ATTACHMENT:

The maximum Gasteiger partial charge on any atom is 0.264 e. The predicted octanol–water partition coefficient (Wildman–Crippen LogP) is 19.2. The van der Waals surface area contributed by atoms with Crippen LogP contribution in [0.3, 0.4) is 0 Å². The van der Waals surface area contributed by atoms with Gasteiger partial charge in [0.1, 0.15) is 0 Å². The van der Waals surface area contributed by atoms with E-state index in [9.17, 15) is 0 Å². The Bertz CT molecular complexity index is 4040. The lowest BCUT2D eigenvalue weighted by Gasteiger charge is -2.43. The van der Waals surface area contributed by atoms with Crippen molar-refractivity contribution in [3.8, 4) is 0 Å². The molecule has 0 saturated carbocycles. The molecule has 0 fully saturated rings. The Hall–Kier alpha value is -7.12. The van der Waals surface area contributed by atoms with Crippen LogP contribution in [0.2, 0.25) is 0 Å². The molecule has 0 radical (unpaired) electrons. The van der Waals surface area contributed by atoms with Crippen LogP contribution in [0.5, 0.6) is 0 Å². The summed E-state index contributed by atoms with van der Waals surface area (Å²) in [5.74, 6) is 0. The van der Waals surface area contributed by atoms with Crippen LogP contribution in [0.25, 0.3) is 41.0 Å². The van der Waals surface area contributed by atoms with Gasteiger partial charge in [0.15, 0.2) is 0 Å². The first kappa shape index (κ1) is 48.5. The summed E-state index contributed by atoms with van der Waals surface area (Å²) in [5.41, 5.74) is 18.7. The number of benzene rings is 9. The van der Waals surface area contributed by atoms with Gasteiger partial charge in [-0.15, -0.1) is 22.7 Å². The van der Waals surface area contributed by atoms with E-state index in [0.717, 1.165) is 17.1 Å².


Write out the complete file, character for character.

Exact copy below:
The maximum Gasteiger partial charge on any atom is 0.264 e. The predicted octanol–water partition coefficient (Wildman–Crippen LogP) is 19.2. The van der Waals surface area contributed by atoms with Crippen LogP contribution in [0.3, 0.4) is 0 Å². The van der Waals surface area contributed by atoms with Gasteiger partial charge in [0.1, 0.15) is 0 Å². The van der Waals surface area contributed by atoms with E-state index in [9.17, 15) is 0 Å². The Bertz CT molecular complexity index is 4040. The lowest BCUT2D eigenvalue weighted by Gasteiger charge is -2.43. The van der Waals surface area contributed by atoms with Crippen molar-refractivity contribution in [3.8, 4) is 0 Å². The molecule has 0 saturated carbocycles. The molecule has 0 fully saturated rings. The Hall–Kier alpha value is -7.12. The van der Waals surface area contributed by atoms with Crippen LogP contribution in [0.2, 0.25) is 0 Å². The molecule has 0 radical (unpaired) electrons. The van der Waals surface area contributed by atoms with Crippen LogP contribution in [0.5, 0.6) is 0 Å². The summed E-state index contributed by atoms with van der Waals surface area (Å²) in [5.74, 6) is 0. The van der Waals surface area contributed by atoms with Crippen LogP contribution in [0.25, 0.3) is 41.0 Å². The van der Waals surface area contributed by atoms with Gasteiger partial charge in [0.15, 0.2) is 0 Å². The first kappa shape index (κ1) is 48.5. The summed E-state index contributed by atoms with van der Waals surface area (Å²) in [5.41, 5.74) is 18.7. The number of benzene rings is 9. The van der Waals surface area contributed by atoms with Gasteiger partial charge in [-0.15, -0.1) is 22.7 Å². The van der Waals surface area contributed by atoms with E-state index in [0.717, 1.165) is 17.1 Å².